This workshop will cover the basics of reverse engineering a (M)MORPG (Pwn Adventure 3 from Vector35). While reversing a video game might not seem interesting for some security professionals, the techniques and methodologies we will cover are similar to what we see in a penetration test of a client-server application. Below is a summary of the different chapters:
Reverse Engineering Network Protocol: We will go through the methodology used to reverse engineering unknown binary protocol. Like most of RE task, it is based on the ability of the analyst to raise accurate assumption. Once the assumptions raised, we need to find a way to isolate the data and analyze the changes in the network traffic to identify where it is located. Once identified, we need to understand how the data is represented (integer, string, little-endian, etc).
Building Wireshark Parser: Now that we have reversed most of the network protocol, we will build a Wireshark dissector plugin in Lua. In the end, we will have a complete parser to analyze the custom protocol.
Asynchronous Proxy in Python: We will build an asynchronous proxy in python in order to intercept/inject the network traffic. We will be able to get any weapon, manipulate the spawn location, etc.
Reverse Engineering Binary: In the next part of the workshop, we will reverse engineering the client/server logic in order to highlight “secret” to finish quests and identify vulnerabilities in the game.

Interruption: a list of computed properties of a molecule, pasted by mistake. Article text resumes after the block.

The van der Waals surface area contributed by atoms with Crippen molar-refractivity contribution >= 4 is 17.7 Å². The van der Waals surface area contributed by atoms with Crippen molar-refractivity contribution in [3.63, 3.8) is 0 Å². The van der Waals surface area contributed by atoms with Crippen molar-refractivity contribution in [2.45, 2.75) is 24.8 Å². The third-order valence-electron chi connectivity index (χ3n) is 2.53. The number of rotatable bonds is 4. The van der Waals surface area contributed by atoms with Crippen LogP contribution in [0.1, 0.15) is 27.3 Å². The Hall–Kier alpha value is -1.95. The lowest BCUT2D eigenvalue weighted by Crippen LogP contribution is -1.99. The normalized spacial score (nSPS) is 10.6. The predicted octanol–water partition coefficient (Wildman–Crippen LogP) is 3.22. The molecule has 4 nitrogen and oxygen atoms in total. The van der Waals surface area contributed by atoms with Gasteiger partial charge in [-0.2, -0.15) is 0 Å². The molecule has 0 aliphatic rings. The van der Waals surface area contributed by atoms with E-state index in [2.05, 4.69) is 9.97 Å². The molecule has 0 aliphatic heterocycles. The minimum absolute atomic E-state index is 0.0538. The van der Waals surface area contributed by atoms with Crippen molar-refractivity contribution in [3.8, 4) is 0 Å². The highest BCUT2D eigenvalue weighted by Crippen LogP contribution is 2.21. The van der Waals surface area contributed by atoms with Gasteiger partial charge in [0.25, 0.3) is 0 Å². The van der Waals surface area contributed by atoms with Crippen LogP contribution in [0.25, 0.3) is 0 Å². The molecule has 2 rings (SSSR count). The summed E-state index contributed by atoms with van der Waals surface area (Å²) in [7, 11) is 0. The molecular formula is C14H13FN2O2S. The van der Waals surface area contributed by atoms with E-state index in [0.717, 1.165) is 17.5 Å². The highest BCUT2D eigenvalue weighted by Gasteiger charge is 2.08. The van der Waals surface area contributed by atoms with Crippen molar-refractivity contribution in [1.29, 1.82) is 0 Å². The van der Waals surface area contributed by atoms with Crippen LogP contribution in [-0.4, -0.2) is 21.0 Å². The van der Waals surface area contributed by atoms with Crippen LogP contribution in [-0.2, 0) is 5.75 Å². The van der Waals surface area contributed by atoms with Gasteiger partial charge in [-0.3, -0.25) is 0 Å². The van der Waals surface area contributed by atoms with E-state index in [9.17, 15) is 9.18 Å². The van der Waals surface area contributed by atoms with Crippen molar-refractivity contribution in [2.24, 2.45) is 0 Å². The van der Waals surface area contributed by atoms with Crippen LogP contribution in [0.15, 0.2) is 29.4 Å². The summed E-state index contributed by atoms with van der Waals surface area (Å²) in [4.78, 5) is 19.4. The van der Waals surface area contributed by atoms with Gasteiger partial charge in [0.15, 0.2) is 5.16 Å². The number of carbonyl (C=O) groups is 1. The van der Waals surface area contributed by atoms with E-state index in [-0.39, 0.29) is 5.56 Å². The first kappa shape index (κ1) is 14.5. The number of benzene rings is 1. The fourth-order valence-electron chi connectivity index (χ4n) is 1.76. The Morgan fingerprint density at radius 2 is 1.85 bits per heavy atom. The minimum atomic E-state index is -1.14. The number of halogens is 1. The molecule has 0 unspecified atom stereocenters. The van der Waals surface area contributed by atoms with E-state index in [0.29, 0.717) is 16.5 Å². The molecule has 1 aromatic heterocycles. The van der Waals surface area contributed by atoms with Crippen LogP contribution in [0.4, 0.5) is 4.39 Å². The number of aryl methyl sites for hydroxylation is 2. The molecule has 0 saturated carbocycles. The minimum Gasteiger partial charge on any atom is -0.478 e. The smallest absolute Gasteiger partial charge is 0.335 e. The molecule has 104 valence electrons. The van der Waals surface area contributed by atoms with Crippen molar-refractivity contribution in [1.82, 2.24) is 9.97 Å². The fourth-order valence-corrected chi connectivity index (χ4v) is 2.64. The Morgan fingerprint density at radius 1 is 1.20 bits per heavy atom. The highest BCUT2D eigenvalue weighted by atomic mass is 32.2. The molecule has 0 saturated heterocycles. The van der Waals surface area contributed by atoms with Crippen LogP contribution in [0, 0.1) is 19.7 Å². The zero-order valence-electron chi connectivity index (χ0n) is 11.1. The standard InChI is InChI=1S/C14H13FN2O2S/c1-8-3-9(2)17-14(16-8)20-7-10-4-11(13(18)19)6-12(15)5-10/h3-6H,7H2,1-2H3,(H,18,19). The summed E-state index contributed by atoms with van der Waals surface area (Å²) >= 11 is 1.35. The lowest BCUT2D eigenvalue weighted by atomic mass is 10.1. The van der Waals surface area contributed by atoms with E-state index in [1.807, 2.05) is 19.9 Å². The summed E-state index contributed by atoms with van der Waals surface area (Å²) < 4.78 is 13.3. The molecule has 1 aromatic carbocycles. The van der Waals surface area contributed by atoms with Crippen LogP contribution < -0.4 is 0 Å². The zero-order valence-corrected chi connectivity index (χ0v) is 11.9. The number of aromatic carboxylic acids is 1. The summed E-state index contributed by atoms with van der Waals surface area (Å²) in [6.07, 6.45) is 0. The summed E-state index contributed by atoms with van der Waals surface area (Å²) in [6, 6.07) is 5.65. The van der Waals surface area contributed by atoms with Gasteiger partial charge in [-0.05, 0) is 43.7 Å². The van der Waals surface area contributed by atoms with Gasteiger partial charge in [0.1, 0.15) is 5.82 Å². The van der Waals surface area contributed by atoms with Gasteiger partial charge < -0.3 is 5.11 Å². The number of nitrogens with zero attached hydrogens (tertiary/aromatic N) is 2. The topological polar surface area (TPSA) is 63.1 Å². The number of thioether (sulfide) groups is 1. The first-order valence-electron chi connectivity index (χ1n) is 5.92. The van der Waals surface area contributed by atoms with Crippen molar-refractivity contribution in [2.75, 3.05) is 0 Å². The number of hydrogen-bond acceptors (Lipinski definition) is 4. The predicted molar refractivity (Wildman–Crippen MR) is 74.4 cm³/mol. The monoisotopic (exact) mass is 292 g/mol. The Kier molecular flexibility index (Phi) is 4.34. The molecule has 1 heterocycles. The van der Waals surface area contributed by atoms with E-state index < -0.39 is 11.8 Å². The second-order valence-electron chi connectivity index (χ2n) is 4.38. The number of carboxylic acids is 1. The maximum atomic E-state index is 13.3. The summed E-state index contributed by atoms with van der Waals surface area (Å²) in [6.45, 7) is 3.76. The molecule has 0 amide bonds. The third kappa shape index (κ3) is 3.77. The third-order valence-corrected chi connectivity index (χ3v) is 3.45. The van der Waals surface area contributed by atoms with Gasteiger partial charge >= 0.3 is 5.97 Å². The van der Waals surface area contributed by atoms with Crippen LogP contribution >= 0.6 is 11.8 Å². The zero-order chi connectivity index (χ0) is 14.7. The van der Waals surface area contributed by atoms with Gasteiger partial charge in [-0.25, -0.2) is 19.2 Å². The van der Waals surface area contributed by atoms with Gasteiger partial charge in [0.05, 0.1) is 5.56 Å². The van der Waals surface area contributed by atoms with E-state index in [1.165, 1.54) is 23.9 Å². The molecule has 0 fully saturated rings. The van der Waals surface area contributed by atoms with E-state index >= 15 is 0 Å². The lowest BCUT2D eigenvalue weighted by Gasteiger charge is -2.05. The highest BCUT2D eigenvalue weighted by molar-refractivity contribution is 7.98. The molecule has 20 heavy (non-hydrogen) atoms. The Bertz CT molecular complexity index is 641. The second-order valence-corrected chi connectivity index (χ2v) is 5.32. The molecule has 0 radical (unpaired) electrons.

Binary Patching: We will manually patch the binary to become a Superman (running faster, jumping higher). We will then create a patcher in python with Capstone and Keystone.
Library Hooking: Finally, we will hook the library in order to hack the game “on the fly”.
Prerequisites : Client side for Pwn adventure 3 from Vector35
About Antonin Beaujeant @beaujeant
Antonin Beaujeant is a penetration tester at SecureLink (Germany). He first worked as a research engineering for the Catholic University of Louvain (ULC) - Belgium where he published the paper: "A Survey of Security and Privacy Issues in ePassport Protocols" for the ACM journal. He then worked 4 years as penetration tester for Adidas GROUP. Now, he works for SecureLink as a penetration tester and build training for the "Information Security Hub" in Münich.